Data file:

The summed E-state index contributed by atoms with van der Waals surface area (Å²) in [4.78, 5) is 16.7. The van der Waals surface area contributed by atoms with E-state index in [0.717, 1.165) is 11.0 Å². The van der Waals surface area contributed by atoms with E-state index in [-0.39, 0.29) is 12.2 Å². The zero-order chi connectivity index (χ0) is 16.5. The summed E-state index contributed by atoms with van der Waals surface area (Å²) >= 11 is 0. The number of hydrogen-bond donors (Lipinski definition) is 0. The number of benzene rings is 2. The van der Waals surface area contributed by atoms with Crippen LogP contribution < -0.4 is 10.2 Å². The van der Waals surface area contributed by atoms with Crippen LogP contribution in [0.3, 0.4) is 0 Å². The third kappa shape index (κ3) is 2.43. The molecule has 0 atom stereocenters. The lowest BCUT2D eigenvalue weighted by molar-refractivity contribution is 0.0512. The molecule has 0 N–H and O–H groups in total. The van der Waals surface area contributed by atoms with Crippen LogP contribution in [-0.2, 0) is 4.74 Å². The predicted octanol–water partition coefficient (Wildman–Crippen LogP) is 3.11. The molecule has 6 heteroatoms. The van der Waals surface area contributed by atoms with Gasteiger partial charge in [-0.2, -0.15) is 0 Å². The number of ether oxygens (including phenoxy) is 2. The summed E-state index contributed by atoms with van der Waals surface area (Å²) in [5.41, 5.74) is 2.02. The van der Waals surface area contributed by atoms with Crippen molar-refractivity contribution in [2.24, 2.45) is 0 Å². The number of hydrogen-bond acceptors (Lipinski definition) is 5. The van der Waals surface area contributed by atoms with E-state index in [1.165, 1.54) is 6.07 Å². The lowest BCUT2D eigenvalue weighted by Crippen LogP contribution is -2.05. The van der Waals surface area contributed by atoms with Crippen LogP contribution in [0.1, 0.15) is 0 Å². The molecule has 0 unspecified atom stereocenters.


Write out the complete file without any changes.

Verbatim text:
The summed E-state index contributed by atoms with van der Waals surface area (Å²) in [4.78, 5) is 16.7. The van der Waals surface area contributed by atoms with E-state index in [0.717, 1.165) is 11.0 Å². The van der Waals surface area contributed by atoms with E-state index in [-0.39, 0.29) is 12.2 Å². The zero-order chi connectivity index (χ0) is 16.5. The summed E-state index contributed by atoms with van der Waals surface area (Å²) >= 11 is 0. The number of hydrogen-bond donors (Lipinski definition) is 0. The number of benzene rings is 2. The van der Waals surface area contributed by atoms with Crippen LogP contribution < -0.4 is 10.2 Å². The van der Waals surface area contributed by atoms with Crippen LogP contribution in [0.3, 0.4) is 0 Å². The third kappa shape index (κ3) is 2.43. The molecule has 0 atom stereocenters. The lowest BCUT2D eigenvalue weighted by molar-refractivity contribution is 0.0512. The molecule has 0 N–H and O–H groups in total. The van der Waals surface area contributed by atoms with Crippen LogP contribution in [-0.2, 0) is 4.74 Å². The predicted octanol–water partition coefficient (Wildman–Crippen LogP) is 3.11. The molecule has 6 heteroatoms. The van der Waals surface area contributed by atoms with Gasteiger partial charge in [-0.2, -0.15) is 0 Å². The number of ether oxygens (including phenoxy) is 2. The summed E-state index contributed by atoms with van der Waals surface area (Å²) in [5.41, 5.74) is 2.02. The van der Waals surface area contributed by atoms with Crippen molar-refractivity contribution in [2.24, 2.45) is 0 Å². The number of hydrogen-bond acceptors (Lipinski definition) is 5. The van der Waals surface area contributed by atoms with E-state index in [1.165, 1.54) is 6.07 Å². The lowest BCUT2D eigenvalue weighted by Crippen LogP contribution is -2.05. The van der Waals surface area contributed by atoms with Crippen LogP contribution in [0.1, 0.15) is 0 Å². The molecule has 0 unspecified atom stereocenters.